Civil War Art

Winslow_Homer_-_The_Brush_Harrow_(1865)

The Brush Harrow 1865

Boys without fathers … some heroic men come home broken or not at all. Some battlefields are revisited from one year to the next. Veterans tease new recruits on spring campaigns with the bones of men left to winter over in thick forests.

About 625,000 men died in the Civil War. That’s more Americans than died in both World Wars, Korea, and Vietnam combined. This amounted to 2 percent of the population at the time, which would be the equivalent to about 6 million Americans dying today. Battles weren’t as deadly as disease, however..

An estimated 40% of the dead were never identified.”[1]

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A Visit from the Old Mistress 1876

Slavery is a human condition we have not come even close to eradicating. Sex trafficking in children is alive and well.  Where are the abolitionists now? There are some brave souls but mostly we are just as ignorant of human suffering as we ever were. Willfully so.

Civil War Art

The picture above is so ambiguous. Are the former slaves happy to see their former mistress? Are they ashamed that with freedom not much seems to have changed for them?  Were any of them house slaves who saw themselves as superior to field hands?

And what of the mistress? Is she visiting old friends? Is she discussing payment for field work? Did they once pray together? Are they all victims of a world system they did not create? I’ve often heard that impoverished people enjoy life more. I think people are people. We live in a spiritually impoverished world.

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Cotton Pickers 1864

There is a war somewhere out there. There is a war in our hearts right here. Freedom is a wonderful but scary thing. Is this beautiful woman brooding about her present? Is she anxious about her future? Is she bitter? Will she forgive life’s unfairness? Choices we all must make.

prisoners from the front winslow homer

Prisoners from the Front 1866

Surrender. Surrender is not about giving up. At war are powers greater than humans can usually perceive. We are all slaves to a master. We choose the master no matter our place in this material world. Sometimes we are victims, but if we are honest with ourselves, we realize we are so often making war with others for our own selfish desires and out of a place of fear.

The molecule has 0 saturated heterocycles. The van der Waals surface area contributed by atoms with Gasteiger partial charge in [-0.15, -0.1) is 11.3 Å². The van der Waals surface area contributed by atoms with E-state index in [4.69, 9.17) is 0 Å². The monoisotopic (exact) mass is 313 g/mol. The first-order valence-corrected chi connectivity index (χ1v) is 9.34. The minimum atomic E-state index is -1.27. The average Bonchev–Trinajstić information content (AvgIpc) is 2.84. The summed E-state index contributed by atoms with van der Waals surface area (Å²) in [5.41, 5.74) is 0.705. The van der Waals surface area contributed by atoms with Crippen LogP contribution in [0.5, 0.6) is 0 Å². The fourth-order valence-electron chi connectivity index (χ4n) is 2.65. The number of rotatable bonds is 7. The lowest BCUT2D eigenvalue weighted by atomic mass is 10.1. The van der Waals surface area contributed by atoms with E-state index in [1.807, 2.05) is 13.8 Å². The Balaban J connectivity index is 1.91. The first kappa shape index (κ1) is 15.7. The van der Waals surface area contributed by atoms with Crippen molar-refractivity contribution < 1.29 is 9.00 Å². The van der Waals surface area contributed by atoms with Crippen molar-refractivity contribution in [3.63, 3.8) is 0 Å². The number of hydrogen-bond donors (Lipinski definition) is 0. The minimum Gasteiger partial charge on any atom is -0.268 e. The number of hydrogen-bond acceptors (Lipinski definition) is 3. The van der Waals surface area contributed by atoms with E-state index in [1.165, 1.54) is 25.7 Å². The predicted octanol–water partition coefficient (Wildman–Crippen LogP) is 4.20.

“There is no fear where love exists. Rather, perfect love banishes fear, for fear involves punishment, and the person who lives in fear has not been perfected in love. 1 John 4:18

LOOK AT HOW THE FILM MAKERS PAID HOMAGE TO HOMER’S PRISONERS PAINTING:

 

3 REASONS WHY AMERICAN ARTISTS RARELY PAINTED THE CIVIL WAR

EMBEDDED WITH TROOPS DURING THE CIVIL WAR: WINSLOW HOMER

WINSLOW HOMER’S CIVIL WAR

12 STUNNING CIVIL WAR  FACTS [1]

 

Nothing is easier than to denounce the evildoer; nothing is more difficult than to understand him. —Fyodor Dostoyevsky

Massacre at Chios by Eugene Delacroix

“In March 1822, as the Greek revolt gathered strength on the mainland, several hundred armed Greeks from the neighbouring island of Samos landed in Chios. They attacked the Turks, who retreated to the citadel. Many islanders also decided to join the revolution.[2] However, the vast majority of the population had by all accounts done nothing to provoke the reprisals, and had not joined other Greeks in their revolt against the Ottoman Empire.[5]

Reinforcements in the form of a Turkish fleet under the Kapudan Pasha Nasuhzade Ali Pasha arrived on the island on 22 March. They quickly pillaged and looted the town. On 31 March, orders were given to burn down the town, and over the next four months, an estimated 40,000 Turkish troops arrived.

In addition to setting fires, the troops were ordered to kill all infants under three years old, all males 12 years and older, and all females 40 and older, except those willing to convert to Islam.[6]